If you want to call Braden Holtby‘s 2018-19 season a bounce-back, I wouldn’t blame you, but I think that might even undersell it a bit. Holtby rules.
|1795||shots faced, all strengths|
|160||goals allowed, all strengths|
|0.917||5-on-5 expected save percentage|
|0.923||5-on-5 save percentage|
About this visualization: This series of charts made by Micah Blake McCurdy of hockeyviz.com shows various metrics for the player over the course of the season. A short description of each chart:
Braden Holtby’s 2018-19 regular season a bounceback in the sense that he did better last season, but it’s an undersell. There are a bunch of different ways to measure how hard a goalie’s workload is, and nearly all of them say his job got harder this time around.
Here’s two HockeyViz heatmaps of opponent shot locations against Holtby. Left is 2017-18, right is 2018-19, blue means fewer shots from that spot, red means more shots.
After we made a whole bunch of noise about Washington’s team defense taking a major step back in their championship season, it got even worse this season. We’ll talk more about the whys of that when we hit the N part of the alphabet, but for now let’s just stipulate that Holtby’s job is hard.
More on that point: here are various opponent rates at five-on-five against Holtby each season.
|Season||Expected Goals||High-Danger Shots||Rush Attempts|
Everything got worse. For context, this season Holtby faced the second highest rate of rush attempts (behind only Matt Murray), the second highest rate of high-danger shots (behind only John Gibson), and the third highest rate of expected goals (behind goalies for Anaheim, Ottawa, and Detroit — so that’s not great company to be in).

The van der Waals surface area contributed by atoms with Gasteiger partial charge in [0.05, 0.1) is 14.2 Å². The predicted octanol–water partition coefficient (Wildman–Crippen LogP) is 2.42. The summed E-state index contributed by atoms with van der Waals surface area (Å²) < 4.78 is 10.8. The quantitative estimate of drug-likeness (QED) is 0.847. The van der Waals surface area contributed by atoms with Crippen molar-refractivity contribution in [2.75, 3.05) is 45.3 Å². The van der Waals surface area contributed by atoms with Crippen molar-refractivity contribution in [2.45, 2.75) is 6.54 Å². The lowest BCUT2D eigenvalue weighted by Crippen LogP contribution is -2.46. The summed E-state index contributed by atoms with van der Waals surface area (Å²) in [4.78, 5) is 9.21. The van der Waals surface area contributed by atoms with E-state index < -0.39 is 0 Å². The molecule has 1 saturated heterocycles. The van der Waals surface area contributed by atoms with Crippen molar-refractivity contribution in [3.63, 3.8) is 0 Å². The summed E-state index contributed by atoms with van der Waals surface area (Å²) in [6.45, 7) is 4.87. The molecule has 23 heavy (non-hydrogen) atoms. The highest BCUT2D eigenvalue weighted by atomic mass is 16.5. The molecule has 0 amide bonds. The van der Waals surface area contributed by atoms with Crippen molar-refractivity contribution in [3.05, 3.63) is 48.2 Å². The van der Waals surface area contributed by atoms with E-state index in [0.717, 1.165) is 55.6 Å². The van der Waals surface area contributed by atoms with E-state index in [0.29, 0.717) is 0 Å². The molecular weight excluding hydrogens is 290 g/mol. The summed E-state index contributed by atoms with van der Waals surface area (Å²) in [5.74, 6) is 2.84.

Holtby put up a 0.923 save percentage, way above what one could reasonably expect while backstopping a team that had as many defensive problems as Washington had this season. That 0.923 is still way below his previously (eerily consistent) 0.930 average, but mentally we have to allocate some slack to the player once we consider the team in front of him. Call it the Lundqvist Appreciation Coefficient.
Let’s take a quick breather here: everything above was at five-on-five. During the penalty kill, I think the most accurate way to describe Holtby was bad. While a man down Holtby got smoked with a 0.832 save percentage, allowing 37 goals — third most in the league — despite playing behind a penalty kill unit that really wasn’t as bad as some folks thought, but who had to kill far too many penalties this season.
Braden Holtby will turn 30 during the 2019-20 preseason as he enters the final year of a deal that pays him $6.1 million annually. That’s a precarious situation for the player and team even before you consider the apparent grooming that’s happening for Ilya Samsonov. Holtby has had one bad season (maybe, if that) in his entire career, but he’s also entering the part of his career where a drop-off is more likely, but he’s also a Vezina winner who hand-delivered his team to their first Cup Final in twenty years with two inhuman back-to-back shutouts against Tampa starting exactly one year ago. Figuring what’s right in term and salary will be some complicated math, where it’s in Washington or somewhere else, but I’ll say this: However much it is and for however long it is and wherever it is, Holtby will deserve it and more.
— Washington Capitals (@Capitals) October 23, 2018
— Bob Crook (@CrookBob) October 25, 2018
How do you personally account for the team in front of a goalie when evaluating the player himself? Do you think the Caps can make a new deal with Holtby work, and do you think they should? How amazing were those back-to-back shutouts?
Read more: Japers Rink
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